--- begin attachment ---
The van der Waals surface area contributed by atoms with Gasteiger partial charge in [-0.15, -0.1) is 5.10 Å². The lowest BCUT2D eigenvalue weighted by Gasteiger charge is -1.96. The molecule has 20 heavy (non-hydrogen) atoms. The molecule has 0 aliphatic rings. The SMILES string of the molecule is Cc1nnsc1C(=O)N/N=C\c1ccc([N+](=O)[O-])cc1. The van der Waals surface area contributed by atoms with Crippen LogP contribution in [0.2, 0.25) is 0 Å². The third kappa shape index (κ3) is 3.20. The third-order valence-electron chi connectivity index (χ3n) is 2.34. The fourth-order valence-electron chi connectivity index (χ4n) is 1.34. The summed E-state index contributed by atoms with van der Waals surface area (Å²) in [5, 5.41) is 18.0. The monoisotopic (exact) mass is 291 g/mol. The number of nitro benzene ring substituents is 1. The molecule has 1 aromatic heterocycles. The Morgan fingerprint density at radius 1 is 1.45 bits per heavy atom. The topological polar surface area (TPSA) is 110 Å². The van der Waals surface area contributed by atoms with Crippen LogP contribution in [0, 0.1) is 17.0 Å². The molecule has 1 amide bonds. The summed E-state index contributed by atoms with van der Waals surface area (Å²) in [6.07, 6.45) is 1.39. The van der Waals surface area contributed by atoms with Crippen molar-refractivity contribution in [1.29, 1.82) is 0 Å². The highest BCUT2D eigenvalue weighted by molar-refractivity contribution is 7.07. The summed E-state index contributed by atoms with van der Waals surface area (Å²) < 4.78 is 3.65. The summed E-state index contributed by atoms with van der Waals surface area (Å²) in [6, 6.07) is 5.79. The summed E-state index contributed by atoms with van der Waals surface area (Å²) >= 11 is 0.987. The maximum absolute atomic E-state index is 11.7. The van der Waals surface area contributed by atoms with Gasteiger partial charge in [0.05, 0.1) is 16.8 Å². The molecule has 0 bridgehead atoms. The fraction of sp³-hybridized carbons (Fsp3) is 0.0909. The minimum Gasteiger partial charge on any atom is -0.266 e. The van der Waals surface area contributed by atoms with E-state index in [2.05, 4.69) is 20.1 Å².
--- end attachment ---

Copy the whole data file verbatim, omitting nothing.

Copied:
The van der Waals surface area contributed by atoms with Gasteiger partial charge in [-0.15, -0.1) is 5.10 Å². The lowest BCUT2D eigenvalue weighted by Gasteiger charge is -1.96. The molecule has 20 heavy (non-hydrogen) atoms. The molecule has 0 aliphatic rings. The SMILES string of the molecule is Cc1nnsc1C(=O)N/N=C\c1ccc([N+](=O)[O-])cc1. The van der Waals surface area contributed by atoms with Crippen LogP contribution in [0.2, 0.25) is 0 Å². The third kappa shape index (κ3) is 3.20. The third-order valence-electron chi connectivity index (χ3n) is 2.34. The fourth-order valence-electron chi connectivity index (χ4n) is 1.34. The summed E-state index contributed by atoms with van der Waals surface area (Å²) in [5, 5.41) is 18.0. The monoisotopic (exact) mass is 291 g/mol. The number of nitro benzene ring substituents is 1. The molecule has 1 aromatic heterocycles. The Morgan fingerprint density at radius 1 is 1.45 bits per heavy atom. The topological polar surface area (TPSA) is 110 Å². The van der Waals surface area contributed by atoms with Crippen LogP contribution in [0, 0.1) is 17.0 Å². The molecule has 1 amide bonds. The summed E-state index contributed by atoms with van der Waals surface area (Å²) in [6.07, 6.45) is 1.39. The van der Waals surface area contributed by atoms with Crippen molar-refractivity contribution in [1.29, 1.82) is 0 Å². The highest BCUT2D eigenvalue weighted by molar-refractivity contribution is 7.07. The summed E-state index contributed by atoms with van der Waals surface area (Å²) < 4.78 is 3.65. The summed E-state index contributed by atoms with van der Waals surface area (Å²) in [6, 6.07) is 5.79. The summed E-state index contributed by atoms with van der Waals surface area (Å²) >= 11 is 0.987. The maximum absolute atomic E-state index is 11.7. The van der Waals surface area contributed by atoms with Gasteiger partial charge in [0.05, 0.1) is 16.8 Å². The molecule has 0 bridgehead atoms. The fraction of sp³-hybridized carbons (Fsp3) is 0.0909. The minimum Gasteiger partial charge on any atom is -0.266 e. The van der Waals surface area contributed by atoms with E-state index in [2.05, 4.69) is 20.1 Å².